The $3,777,926 grant was implemented in January 2014, placing a total of 202 devices in 186 South Dakota EMS agencies and hospitals.

New Rule Protects 2,000 South Dakota Residents From Secondhand Smoke

South Dakota public housing residents will be protected from the dangers of secondhand smoke through a new smokefree housing rule from the U.S. Department of Housing and Urban Development (HUD) that goes into effect on July 30.

“Secondhand smoke is a serious health threat, and can linger in rooms and even travel between homes in multi-unit housing. There is no safe level of exposure to secondhand smoke,” said Pat McKone, senior director of health promotions for the American Lung Association.

The Lung Association celebrates this long-awaited health protection, following more than a decade of advocacy for the passage of the rule as well as support for the implementation of smokefree housing policies in local public housing authorities. In South Dakota, it means protections for more than 2,000 residents in local public housing agencies.

“Everyone deserves the opportunity to lead a healthy life, and ensuring homes are free from the risks of secondhand smoke is a critical step for the health of residents,” said McKone. “This is especially true for children and those who are more vulnerable to the impact of secondhand smoke, such as those living with asthma and chronic obstructive pulmonary disease. Today we’re making a healthier future for South Dakota and our country.”

In November 2016, HUD announced a rule requiring all federally-owned public housing to become smokefree by July 30, 2018. This rule will protect close to two million Americans nationwide from being exposed to secondhand smoke in their homes, including 690,000 children.

Secondhand smoke exposure poses serious health threats to both children and adults. Damaging health effects in children and adults include lung cancer, respiratory infections, worsened asthma symptoms, heart attacks and stroke. For residents of multi-unit housing (e.g., apartment buildings and condominiums), secondhand smoke can be a major concern even if people don’t smoke in your unit, as smoke can migrate from other units and common areas and travel through doorways, cracks in walls, electrical lines, plumbing, and ventilation systems.



At the request of the South Dakota Department of Veterans Affairs, Gov. Dennis Daugaard has proclaimed Tuesday, Aug. 7, 2018, as “Purple Heart Recognition Day,” calling on all South Dakotans to honor those men and women who are recipients of the Purple Heart Medal.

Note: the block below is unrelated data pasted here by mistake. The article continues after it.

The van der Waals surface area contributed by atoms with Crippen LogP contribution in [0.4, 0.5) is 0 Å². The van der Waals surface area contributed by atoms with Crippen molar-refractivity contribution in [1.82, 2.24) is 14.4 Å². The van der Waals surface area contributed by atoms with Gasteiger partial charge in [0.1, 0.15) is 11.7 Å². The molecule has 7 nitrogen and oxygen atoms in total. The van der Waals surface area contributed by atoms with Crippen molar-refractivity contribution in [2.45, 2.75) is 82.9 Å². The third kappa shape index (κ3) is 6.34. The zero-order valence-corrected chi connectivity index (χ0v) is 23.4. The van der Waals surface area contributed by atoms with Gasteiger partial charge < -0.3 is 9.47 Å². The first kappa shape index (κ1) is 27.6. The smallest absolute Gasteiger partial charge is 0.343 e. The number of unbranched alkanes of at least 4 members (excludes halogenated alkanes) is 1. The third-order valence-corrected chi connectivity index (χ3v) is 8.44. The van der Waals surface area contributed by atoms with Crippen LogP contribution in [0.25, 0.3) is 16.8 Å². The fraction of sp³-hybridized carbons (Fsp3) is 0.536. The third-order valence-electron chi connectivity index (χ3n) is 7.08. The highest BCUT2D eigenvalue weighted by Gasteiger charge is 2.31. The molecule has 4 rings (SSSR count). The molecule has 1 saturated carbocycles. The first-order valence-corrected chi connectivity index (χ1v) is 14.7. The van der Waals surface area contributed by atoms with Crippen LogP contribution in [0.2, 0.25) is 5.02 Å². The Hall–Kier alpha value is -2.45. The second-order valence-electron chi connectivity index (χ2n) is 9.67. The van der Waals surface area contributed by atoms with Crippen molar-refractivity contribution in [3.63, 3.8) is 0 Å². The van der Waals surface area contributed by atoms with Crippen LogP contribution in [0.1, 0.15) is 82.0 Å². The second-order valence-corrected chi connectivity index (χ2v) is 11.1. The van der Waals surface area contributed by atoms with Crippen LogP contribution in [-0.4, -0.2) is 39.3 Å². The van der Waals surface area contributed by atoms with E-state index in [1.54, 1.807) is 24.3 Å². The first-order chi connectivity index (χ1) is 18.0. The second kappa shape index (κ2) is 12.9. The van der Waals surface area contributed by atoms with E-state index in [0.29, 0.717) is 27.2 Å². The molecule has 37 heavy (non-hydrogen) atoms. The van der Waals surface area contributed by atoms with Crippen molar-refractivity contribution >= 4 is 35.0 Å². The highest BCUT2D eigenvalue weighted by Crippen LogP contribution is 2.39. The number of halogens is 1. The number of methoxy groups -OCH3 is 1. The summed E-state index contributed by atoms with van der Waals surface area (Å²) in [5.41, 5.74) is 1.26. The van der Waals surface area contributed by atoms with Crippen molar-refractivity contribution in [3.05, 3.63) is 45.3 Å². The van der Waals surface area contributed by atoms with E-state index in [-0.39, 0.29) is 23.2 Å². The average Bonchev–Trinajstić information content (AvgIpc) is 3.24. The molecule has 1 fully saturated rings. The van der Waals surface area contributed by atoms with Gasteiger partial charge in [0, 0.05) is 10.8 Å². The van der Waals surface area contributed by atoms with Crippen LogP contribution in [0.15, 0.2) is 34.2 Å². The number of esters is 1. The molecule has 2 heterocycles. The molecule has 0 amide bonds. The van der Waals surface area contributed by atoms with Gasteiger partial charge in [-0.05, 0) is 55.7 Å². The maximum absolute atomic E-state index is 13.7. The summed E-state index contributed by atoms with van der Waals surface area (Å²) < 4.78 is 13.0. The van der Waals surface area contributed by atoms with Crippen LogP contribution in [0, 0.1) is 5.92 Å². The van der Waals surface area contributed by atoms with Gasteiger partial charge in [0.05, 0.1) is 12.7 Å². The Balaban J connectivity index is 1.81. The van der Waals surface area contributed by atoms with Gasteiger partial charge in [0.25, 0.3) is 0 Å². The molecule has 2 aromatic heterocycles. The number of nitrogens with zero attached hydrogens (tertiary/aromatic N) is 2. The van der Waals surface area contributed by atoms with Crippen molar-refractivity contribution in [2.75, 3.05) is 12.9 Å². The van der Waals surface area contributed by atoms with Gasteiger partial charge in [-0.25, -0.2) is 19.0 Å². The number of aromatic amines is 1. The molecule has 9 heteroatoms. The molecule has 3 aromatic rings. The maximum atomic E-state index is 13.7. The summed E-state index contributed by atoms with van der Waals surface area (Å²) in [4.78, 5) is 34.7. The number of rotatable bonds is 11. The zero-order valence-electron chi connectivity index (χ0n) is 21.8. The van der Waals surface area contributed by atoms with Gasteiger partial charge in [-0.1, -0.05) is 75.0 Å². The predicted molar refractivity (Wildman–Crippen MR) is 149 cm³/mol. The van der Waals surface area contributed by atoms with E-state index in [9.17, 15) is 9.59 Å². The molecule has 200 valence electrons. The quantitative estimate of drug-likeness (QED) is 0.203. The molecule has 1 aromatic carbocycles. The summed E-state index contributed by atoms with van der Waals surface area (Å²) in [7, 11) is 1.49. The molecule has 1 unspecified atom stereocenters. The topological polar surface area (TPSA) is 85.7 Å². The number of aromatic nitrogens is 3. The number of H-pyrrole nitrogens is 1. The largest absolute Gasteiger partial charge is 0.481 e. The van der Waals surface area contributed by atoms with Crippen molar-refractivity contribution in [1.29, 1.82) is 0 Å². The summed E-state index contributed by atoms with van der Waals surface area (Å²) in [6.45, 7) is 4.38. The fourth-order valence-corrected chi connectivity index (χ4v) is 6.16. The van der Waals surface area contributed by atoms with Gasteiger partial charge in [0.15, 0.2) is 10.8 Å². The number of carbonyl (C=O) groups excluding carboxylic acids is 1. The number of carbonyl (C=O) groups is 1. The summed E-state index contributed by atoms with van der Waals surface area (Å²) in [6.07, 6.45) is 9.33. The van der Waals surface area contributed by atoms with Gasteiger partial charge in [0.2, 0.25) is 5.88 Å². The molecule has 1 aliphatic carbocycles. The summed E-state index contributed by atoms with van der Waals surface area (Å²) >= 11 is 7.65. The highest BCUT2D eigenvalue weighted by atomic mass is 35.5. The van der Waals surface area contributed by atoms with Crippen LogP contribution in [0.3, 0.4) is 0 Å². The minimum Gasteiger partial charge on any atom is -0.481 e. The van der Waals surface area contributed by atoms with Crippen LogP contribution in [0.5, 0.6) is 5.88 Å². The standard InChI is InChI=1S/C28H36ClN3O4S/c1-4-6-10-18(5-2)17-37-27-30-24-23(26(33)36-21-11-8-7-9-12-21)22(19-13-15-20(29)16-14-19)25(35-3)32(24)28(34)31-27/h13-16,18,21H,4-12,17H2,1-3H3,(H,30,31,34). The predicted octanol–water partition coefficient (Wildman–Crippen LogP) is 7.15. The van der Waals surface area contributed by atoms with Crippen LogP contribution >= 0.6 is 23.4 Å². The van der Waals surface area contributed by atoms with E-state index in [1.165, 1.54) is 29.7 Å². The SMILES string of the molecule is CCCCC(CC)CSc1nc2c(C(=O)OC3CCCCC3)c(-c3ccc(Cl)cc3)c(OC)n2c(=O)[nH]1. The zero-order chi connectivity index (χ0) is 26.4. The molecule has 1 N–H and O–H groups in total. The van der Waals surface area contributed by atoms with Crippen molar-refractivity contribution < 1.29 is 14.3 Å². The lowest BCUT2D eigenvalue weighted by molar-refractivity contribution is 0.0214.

“While we are grateful to all of those who have served our nation, the 7th of August is a day designated to remember and recognize the sacrifices endured by those members of the Armed Forces of the United States who have been awarded the Purple Heart Medal, ” said Larry Zimmerman, Secretary of the South Dakota Department of Veterans Affairs. “It is fitting to set aside a day to recognize those who have been awarded for their extraordinary sacrifices.”

The governor encourages all South Dakotans to set aside time on Aug. 7 to honor our soldiers who have been honored with the Purple Heart. “The men and women serving in our Armed Forces are tough, determined, courageous and capable of unbelievable acts of courage and sacrifice,” said Gov. Daugaard.

“Our military remains as strong as it has ever been. America’s veterans have been defined by the virtues of selfless service, sacrifice and devotion to duty,” said Zimmerman. “These men and women, who serve and have served, are the flesh and blood of American exceptionalism.”

‘Bringing Dignity to Women ’

by Rita Raish/SUN

On Sunday, July 29, the public is invited to, ‘Bringing Dignity to Women,’ an event organized to show South Dakota’s unified effort in raising awareness and educating others in the fight against human trafficking, sex trafficking, and domestic violence. Native Hope, in partnership with the Call to Freedom and Red Ribbon Skirt Society organizations, is hosting the event at the Chamberlain I-90 rest area between exits 263 and 265, beneath the towering sculpture of Dale Lamphere’s ‘Dignity’. Scheduled from 6 to 8 p.m., the event will feature speakers, a drum group, music, and a community meal. The event is free of charge.